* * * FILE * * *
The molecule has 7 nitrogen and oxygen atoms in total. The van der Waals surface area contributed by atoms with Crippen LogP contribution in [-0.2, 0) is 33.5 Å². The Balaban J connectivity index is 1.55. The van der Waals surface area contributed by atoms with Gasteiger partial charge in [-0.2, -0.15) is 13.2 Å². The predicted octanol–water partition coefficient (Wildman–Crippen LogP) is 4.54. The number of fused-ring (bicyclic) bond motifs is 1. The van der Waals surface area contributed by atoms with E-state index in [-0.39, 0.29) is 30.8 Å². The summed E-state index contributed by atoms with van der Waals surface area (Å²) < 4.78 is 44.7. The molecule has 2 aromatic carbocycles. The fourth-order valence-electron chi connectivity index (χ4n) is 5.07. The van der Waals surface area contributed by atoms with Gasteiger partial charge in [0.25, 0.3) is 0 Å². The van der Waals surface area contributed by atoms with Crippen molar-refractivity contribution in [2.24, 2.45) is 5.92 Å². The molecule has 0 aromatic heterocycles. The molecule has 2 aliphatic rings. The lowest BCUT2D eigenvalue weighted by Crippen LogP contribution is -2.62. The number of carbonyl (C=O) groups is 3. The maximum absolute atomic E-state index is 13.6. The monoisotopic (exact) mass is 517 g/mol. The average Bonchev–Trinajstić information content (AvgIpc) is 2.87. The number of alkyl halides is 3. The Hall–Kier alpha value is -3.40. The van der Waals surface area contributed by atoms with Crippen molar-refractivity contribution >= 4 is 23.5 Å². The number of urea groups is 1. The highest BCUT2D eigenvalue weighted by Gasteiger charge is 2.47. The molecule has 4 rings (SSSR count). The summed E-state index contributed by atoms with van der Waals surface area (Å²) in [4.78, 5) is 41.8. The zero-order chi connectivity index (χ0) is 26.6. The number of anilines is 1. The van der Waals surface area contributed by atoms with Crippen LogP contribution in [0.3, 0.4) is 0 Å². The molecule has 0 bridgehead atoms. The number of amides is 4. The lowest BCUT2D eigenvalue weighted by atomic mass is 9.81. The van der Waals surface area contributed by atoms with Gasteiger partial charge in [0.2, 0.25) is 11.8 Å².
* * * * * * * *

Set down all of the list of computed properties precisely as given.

The molecule has 7 nitrogen and oxygen atoms in total. The van der Waals surface area contributed by atoms with Crippen LogP contribution in [-0.2, 0) is 33.5 Å². The Balaban J connectivity index is 1.55. The van der Waals surface area contributed by atoms with Gasteiger partial charge in [-0.2, -0.15) is 13.2 Å². The predicted octanol–water partition coefficient (Wildman–Crippen LogP) is 4.54. The number of fused-ring (bicyclic) bond motifs is 1. The van der Waals surface area contributed by atoms with E-state index in [-0.39, 0.29) is 30.8 Å². The summed E-state index contributed by atoms with van der Waals surface area (Å²) < 4.78 is 44.7. The molecule has 2 aromatic carbocycles. The fourth-order valence-electron chi connectivity index (χ4n) is 5.07. The van der Waals surface area contributed by atoms with Gasteiger partial charge in [0.25, 0.3) is 0 Å². The van der Waals surface area contributed by atoms with Crippen molar-refractivity contribution in [2.24, 2.45) is 5.92 Å². The molecule has 0 aromatic heterocycles. The molecule has 2 aliphatic rings. The lowest BCUT2D eigenvalue weighted by Crippen LogP contribution is -2.62. The number of carbonyl (C=O) groups is 3. The maximum absolute atomic E-state index is 13.6. The monoisotopic (exact) mass is 517 g/mol. The average Bonchev–Trinajstić information content (AvgIpc) is 2.87. The number of alkyl halides is 3. The Hall–Kier alpha value is -3.40. The van der Waals surface area contributed by atoms with Crippen molar-refractivity contribution >= 4 is 23.5 Å². The number of urea groups is 1. The highest BCUT2D eigenvalue weighted by Gasteiger charge is 2.47. The molecule has 4 rings (SSSR count). The summed E-state index contributed by atoms with van der Waals surface area (Å²) in [4.78, 5) is 41.8. The zero-order chi connectivity index (χ0) is 26.6. The number of anilines is 1. The van der Waals surface area contributed by atoms with Crippen LogP contribution in [0.3, 0.4) is 0 Å². The molecule has 0 bridgehead atoms. The number of amides is 4. The lowest BCUT2D eigenvalue weighted by atomic mass is 9.81. The van der Waals surface area contributed by atoms with Gasteiger partial charge in [0.2, 0.25) is 11.8 Å².